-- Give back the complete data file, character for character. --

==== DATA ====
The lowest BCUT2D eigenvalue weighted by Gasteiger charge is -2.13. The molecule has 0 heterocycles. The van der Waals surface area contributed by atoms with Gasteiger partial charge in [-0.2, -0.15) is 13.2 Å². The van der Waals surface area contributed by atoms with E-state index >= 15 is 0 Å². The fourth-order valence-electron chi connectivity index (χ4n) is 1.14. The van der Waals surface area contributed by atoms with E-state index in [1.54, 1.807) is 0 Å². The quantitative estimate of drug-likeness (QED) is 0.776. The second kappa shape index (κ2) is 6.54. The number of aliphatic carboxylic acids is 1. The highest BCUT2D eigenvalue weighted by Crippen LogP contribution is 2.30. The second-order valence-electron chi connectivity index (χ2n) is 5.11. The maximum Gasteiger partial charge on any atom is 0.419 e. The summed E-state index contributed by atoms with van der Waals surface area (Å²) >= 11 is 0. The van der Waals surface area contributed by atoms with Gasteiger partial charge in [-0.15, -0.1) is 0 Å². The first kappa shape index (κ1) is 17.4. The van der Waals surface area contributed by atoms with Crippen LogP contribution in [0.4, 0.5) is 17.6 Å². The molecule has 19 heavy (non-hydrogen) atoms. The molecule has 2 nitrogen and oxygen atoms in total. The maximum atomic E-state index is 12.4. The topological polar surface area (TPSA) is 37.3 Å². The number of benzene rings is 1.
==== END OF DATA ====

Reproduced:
The lowest BCUT2D eigenvalue weighted by Gasteiger charge is -2.13. The molecule has 0 heterocycles. The van der Waals surface area contributed by atoms with Gasteiger partial charge in [-0.2, -0.15) is 13.2 Å². The van der Waals surface area contributed by atoms with E-state index >= 15 is 0 Å². The fourth-order valence-electron chi connectivity index (χ4n) is 1.14. The van der Waals surface area contributed by atoms with E-state index in [1.54, 1.807) is 0 Å². The quantitative estimate of drug-likeness (QED) is 0.776. The second kappa shape index (κ2) is 6.54. The number of aliphatic carboxylic acids is 1. The highest BCUT2D eigenvalue weighted by Crippen LogP contribution is 2.30. The second-order valence-electron chi connectivity index (χ2n) is 5.11. The maximum Gasteiger partial charge on any atom is 0.419 e. The summed E-state index contributed by atoms with van der Waals surface area (Å²) >= 11 is 0. The van der Waals surface area contributed by atoms with Gasteiger partial charge in [-0.15, -0.1) is 0 Å². The first kappa shape index (κ1) is 17.4. The van der Waals surface area contributed by atoms with Crippen LogP contribution in [0.4, 0.5) is 17.6 Å². The molecule has 19 heavy (non-hydrogen) atoms. The molecule has 2 nitrogen and oxygen atoms in total. The maximum atomic E-state index is 12.4. The topological polar surface area (TPSA) is 37.3 Å². The number of benzene rings is 1.